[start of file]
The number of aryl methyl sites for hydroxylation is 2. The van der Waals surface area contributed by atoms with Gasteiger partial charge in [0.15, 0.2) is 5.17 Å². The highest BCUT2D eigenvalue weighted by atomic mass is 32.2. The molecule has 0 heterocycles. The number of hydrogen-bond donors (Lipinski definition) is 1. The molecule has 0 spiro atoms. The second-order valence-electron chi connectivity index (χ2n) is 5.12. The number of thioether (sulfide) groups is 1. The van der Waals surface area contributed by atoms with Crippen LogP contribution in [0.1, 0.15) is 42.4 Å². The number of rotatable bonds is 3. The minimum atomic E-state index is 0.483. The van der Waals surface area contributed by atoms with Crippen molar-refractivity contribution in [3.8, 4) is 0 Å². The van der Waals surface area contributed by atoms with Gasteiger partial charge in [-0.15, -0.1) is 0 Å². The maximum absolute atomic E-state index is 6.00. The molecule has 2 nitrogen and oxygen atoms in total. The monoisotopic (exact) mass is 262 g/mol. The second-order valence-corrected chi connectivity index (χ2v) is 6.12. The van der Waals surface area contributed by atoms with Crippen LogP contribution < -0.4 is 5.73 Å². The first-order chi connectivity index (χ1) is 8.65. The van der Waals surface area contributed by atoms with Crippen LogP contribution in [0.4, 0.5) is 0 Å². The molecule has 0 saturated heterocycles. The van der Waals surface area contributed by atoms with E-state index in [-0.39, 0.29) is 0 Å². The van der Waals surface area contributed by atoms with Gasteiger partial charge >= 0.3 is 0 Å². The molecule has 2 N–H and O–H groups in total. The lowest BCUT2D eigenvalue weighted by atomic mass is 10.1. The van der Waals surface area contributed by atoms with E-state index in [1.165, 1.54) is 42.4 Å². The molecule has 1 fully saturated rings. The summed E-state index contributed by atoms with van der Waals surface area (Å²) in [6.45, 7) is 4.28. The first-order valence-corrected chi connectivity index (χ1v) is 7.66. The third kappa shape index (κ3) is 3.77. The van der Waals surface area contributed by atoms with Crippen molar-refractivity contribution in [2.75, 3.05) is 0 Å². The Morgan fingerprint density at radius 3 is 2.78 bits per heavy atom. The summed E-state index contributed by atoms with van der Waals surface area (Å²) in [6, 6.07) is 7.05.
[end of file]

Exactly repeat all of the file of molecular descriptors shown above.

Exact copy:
The number of aryl methyl sites for hydroxylation is 2. The van der Waals surface area contributed by atoms with Gasteiger partial charge in [0.15, 0.2) is 5.17 Å². The highest BCUT2D eigenvalue weighted by atomic mass is 32.2. The molecule has 0 heterocycles. The number of hydrogen-bond donors (Lipinski definition) is 1. The molecule has 0 spiro atoms. The second-order valence-electron chi connectivity index (χ2n) is 5.12. The number of thioether (sulfide) groups is 1. The van der Waals surface area contributed by atoms with Crippen LogP contribution in [0.1, 0.15) is 42.4 Å². The number of rotatable bonds is 3. The minimum atomic E-state index is 0.483. The van der Waals surface area contributed by atoms with Crippen molar-refractivity contribution in [3.8, 4) is 0 Å². The van der Waals surface area contributed by atoms with Gasteiger partial charge in [-0.15, -0.1) is 0 Å². The maximum absolute atomic E-state index is 6.00. The molecule has 2 nitrogen and oxygen atoms in total. The monoisotopic (exact) mass is 262 g/mol. The second-order valence-corrected chi connectivity index (χ2v) is 6.12. The van der Waals surface area contributed by atoms with Crippen LogP contribution < -0.4 is 5.73 Å². The first-order chi connectivity index (χ1) is 8.65. The van der Waals surface area contributed by atoms with Crippen LogP contribution in [0.4, 0.5) is 0 Å². The molecule has 0 saturated heterocycles. The van der Waals surface area contributed by atoms with E-state index in [-0.39, 0.29) is 0 Å². The van der Waals surface area contributed by atoms with Gasteiger partial charge >= 0.3 is 0 Å². The molecule has 2 N–H and O–H groups in total. The lowest BCUT2D eigenvalue weighted by atomic mass is 10.1. The van der Waals surface area contributed by atoms with E-state index in [1.165, 1.54) is 42.4 Å². The molecule has 1 fully saturated rings. The summed E-state index contributed by atoms with van der Waals surface area (Å²) in [6.45, 7) is 4.28. The first-order valence-corrected chi connectivity index (χ1v) is 7.66. The third kappa shape index (κ3) is 3.77. The van der Waals surface area contributed by atoms with Crippen molar-refractivity contribution in [2.75, 3.05) is 0 Å². The Morgan fingerprint density at radius 3 is 2.78 bits per heavy atom. The summed E-state index contributed by atoms with van der Waals surface area (Å²) in [6, 6.07) is 7.05.